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The importance of knowing your purpose, your "why"

I’d like to talk about the power of knowing your purpose or “knowing your why.”
So, what’s the deeper purpose that drives you? What’s the larger cause that you’re fighting for?
It’s important to figure this out because research shows that people who lack purpose are more likely to be sick, depressed, and anxious. The good news is that people who have a strong sense of purpose are happier and live longer (Hill & Turiano, 2014).
But, what is a “purpose” anyway?
Our purpose, according to Ken Blanchard, is not the same as having a goal. Many people confuse the two.
Here’s the difference. You can check a goal off of a list. But, Blanchard says a purpose has no end. A purpose is an on-going calling, reason, or vision for your life. It’s the force that drives you toward your goals, your “why.” So, let me ask. What were you put on Earth to do?
Mother Teresa’s purpose was to serve the sick and dying with love when nobody else would. She wanted to help the poorest of the poor die with dignity. Wow!!!
The vision of the online organization the All In One Academy is to change “education for the better by providing a quality world-class education to anyone anywhere.” I just love this.
But, you don’t need a fancy-sounding vision statement to know your purpose. You just need clarity. My personal vision is pretty simple: To teach emerging leaders the best communication skills available.
A purpose has lots of benefits in addition to health and happiness I mentioned earlier.
1. A clear purpose connects us to something bigger than ourselves. Even a well-paying job :moneybag: can seem pointless if we don’t understand why we’re doing it. We thrive when we see a good reason to work hard.
2. A clear purpose makes the best decisions more obvious.
Should you apply for a promotion? Start your own business? If saying “yes” aligns with your vision for your life, then go for it. If not, then pass.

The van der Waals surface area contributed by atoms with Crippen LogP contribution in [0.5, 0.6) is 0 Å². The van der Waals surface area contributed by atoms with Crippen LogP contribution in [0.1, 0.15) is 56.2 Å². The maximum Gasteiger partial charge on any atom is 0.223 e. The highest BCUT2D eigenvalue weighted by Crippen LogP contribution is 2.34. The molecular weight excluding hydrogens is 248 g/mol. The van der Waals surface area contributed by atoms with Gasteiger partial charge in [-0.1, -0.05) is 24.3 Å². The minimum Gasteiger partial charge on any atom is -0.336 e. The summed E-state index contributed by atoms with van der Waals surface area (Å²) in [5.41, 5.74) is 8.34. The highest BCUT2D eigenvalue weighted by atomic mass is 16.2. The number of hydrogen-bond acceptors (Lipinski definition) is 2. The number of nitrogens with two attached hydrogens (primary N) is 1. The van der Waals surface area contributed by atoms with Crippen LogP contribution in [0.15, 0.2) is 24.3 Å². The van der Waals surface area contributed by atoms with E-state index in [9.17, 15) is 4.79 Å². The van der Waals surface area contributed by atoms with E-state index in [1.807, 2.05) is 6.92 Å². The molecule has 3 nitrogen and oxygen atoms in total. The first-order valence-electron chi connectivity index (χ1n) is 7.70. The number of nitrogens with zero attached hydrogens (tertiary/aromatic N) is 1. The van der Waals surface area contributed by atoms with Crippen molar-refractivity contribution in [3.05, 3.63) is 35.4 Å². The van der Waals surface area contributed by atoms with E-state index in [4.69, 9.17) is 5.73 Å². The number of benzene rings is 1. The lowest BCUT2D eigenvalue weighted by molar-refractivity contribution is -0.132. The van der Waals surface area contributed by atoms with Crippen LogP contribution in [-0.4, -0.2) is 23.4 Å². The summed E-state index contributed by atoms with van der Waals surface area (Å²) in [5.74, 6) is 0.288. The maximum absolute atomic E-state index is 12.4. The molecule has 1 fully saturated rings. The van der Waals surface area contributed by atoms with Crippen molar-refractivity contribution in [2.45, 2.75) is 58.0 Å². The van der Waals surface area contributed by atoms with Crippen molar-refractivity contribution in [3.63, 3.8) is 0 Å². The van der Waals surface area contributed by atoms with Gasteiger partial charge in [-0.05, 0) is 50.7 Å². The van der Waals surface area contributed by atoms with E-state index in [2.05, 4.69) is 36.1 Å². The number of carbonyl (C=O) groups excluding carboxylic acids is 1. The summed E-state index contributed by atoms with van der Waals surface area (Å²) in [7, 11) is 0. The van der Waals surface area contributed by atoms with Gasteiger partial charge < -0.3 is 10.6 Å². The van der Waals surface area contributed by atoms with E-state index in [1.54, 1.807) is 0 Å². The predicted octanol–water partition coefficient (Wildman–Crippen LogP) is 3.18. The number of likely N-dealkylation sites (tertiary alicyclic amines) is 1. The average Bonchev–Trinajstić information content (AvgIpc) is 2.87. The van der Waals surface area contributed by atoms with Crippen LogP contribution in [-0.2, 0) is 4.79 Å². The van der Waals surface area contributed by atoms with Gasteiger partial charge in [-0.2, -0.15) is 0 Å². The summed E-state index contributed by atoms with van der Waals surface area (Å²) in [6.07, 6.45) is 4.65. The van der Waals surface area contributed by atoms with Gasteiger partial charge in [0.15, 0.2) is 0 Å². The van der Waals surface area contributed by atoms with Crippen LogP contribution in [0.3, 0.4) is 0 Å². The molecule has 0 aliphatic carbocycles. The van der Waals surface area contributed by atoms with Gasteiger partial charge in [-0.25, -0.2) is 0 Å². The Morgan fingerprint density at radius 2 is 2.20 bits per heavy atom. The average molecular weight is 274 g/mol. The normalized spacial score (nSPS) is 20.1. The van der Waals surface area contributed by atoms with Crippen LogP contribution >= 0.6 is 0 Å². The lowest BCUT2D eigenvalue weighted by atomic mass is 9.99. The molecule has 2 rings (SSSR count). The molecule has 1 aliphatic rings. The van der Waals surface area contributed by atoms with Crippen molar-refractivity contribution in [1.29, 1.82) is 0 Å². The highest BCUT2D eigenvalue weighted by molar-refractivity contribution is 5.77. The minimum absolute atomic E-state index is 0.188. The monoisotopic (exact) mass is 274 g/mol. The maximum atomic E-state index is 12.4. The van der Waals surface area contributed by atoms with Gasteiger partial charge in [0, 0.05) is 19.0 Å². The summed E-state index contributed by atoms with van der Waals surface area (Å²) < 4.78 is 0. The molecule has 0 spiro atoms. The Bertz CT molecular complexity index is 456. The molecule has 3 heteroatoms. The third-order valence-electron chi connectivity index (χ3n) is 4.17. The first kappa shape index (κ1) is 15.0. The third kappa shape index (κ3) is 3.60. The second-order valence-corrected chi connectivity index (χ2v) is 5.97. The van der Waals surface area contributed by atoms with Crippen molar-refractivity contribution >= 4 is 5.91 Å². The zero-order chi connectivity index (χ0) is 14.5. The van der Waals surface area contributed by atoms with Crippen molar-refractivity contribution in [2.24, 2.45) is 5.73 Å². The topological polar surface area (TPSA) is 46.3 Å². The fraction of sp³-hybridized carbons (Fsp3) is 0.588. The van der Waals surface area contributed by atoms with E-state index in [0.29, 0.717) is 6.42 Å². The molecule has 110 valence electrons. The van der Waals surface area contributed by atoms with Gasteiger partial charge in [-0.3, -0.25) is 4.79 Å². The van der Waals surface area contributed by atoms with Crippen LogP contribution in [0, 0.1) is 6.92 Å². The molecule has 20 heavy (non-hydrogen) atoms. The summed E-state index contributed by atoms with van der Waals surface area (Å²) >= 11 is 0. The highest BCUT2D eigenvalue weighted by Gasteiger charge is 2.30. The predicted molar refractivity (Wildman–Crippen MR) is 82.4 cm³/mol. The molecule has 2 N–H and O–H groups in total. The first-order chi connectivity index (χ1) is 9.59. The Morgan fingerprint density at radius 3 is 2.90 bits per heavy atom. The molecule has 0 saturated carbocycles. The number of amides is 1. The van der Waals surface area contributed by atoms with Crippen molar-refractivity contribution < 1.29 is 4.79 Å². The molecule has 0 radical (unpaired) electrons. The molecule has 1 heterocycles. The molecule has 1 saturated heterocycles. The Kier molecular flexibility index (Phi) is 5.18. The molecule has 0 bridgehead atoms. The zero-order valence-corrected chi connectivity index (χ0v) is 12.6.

John Maxwell, the famous leadership author, once wrote, “Learn to say ‘no’ to the good so you can say ‘yes’ to the great.” Vision clarifies priorities.
3. A clear purpose will help you keep moving forward not matter what comes.
In graduate school, some of my classmates didn’t complete the program. When writing 30-page papers at 2 a.m., they asked themselves, “Why am I even in grad school?” They couldn’t think of good enough reasons to suffer through it. In contrast, the students who finished program had clear answers to that question. We knew our “why.” In Benin, most of students post on Slack to meet All In One-Academy requirements OR they just post for the instructor. It is a MISTAKE.
So, give yourself some time to reflect about what you feel called to do. If you’re the praying type, pray for clarity. Or, ask a trusted friend for their point of view on your calling.
There’s an old saying that makes a lot of sense to me: “The two most important days of your life are the day you were born and the day you find out why.”
But, maybe you already have a sense for the deeper purpose of your life. Maybe you know pretty well what “gets your motor running.” If so, remind yourself of that purpose daily.